David Charters: Grumbling oil boiler offers thoughts of immortality – Liverpool Echo

Posted: April 11, 2020 at 7:54 pm

The boiler in the attic was wheezing, rumbling and grumbling, reminding me of a gentleman of the road who used to shuffle into the public library to read the papers - and enjoy a cigarette with his tea, brewed by the staff to the brown of an old penny.

His paper of choice was the Daily Worker. I wondered then if he saw some irony in the title, as he sat there in greatcoat, his fragrance an acquired taste. Sometimes. Id offer him a Fishermans Friend lozenge in the vain hope it would clear the phlegm in his chest.

But back to our bothersome boiler. The waters running cold, shrilled my wife as her lead foot descended into the baths scented bubbles.

Were in the midst of a global pandemic, I snapped.. There are rumours of Russian ships in our territorial waters. Stock markets are nose-diving. We should prioritise our worries.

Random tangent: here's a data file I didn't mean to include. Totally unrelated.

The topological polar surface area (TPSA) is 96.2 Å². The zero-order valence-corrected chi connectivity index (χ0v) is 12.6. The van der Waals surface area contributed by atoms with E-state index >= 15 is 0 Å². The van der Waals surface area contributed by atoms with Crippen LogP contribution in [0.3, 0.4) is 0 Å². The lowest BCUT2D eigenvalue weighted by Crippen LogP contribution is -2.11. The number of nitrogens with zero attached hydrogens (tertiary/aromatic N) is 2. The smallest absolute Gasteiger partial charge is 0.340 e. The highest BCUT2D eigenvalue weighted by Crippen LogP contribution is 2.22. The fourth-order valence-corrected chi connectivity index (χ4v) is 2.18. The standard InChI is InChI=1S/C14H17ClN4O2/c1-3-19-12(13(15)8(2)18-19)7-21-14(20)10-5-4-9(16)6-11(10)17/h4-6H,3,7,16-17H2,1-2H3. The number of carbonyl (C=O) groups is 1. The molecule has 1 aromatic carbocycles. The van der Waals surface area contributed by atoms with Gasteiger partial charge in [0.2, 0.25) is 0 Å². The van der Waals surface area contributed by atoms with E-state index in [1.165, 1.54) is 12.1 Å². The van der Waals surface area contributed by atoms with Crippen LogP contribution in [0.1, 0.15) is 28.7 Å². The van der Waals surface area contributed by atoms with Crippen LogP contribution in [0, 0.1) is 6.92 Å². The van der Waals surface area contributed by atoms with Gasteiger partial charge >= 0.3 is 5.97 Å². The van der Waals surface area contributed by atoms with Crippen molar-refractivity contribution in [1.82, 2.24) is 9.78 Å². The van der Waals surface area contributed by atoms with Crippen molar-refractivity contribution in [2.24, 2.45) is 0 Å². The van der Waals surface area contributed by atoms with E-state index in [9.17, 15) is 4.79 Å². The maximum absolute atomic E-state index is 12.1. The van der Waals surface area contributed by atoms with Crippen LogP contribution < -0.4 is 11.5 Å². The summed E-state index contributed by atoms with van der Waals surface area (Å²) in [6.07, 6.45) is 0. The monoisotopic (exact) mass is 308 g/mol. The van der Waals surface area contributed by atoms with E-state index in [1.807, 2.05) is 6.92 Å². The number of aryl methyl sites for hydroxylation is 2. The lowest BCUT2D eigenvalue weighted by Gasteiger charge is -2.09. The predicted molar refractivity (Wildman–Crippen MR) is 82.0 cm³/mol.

For example, Ive lost my glasses. Do you know where I put them?

Indeed, Im always losing things these days, as has become more obvious during this period of self-isolation, when your pensioner has been less able to perambulate in our crusty old pie of a town.

But Im thinking of things long lost, rather than merely mislaid. And maybe this is the time for finding them. On a rummage though our book shelves I came across Billy Wrights 1960 Book of Soccer. I had not dipped into it for half a century or more.

Inside were lengthy articles, reflecting huge changes in our society, Burnley were the First Division champions. Local players, past and present, were featured, including Evertons Birkenhead-born Bill Dixie Dean, described as having been broad of shoulder, quick off the mark and a born opportunist, whose speciality was an ability to direct a football in almost any direction with a neat flick of his curly head.

There were photos of Liverpools Billy Liddell and Evertons Dave Hickson. Of course, Dean and Hickson both played for Tranmere Rovers at different stages of their careers.

Like old magazines and newspapers, even the Kremlin-backed Daily Worker, such books offer lessons in popular history. Articles carried the by-lines of writers whod otherwise be forgotten. They gave us a picture of their times.

Now Im adjusting the flow of the bath tap until its hot, while wondering where I put my Billy the Kid, Dandy and Eagle annuals. It would be good to see them again.

Life is strange.

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David Charters: Grumbling oil boiler offers thoughts of immortality - Liverpool Echo

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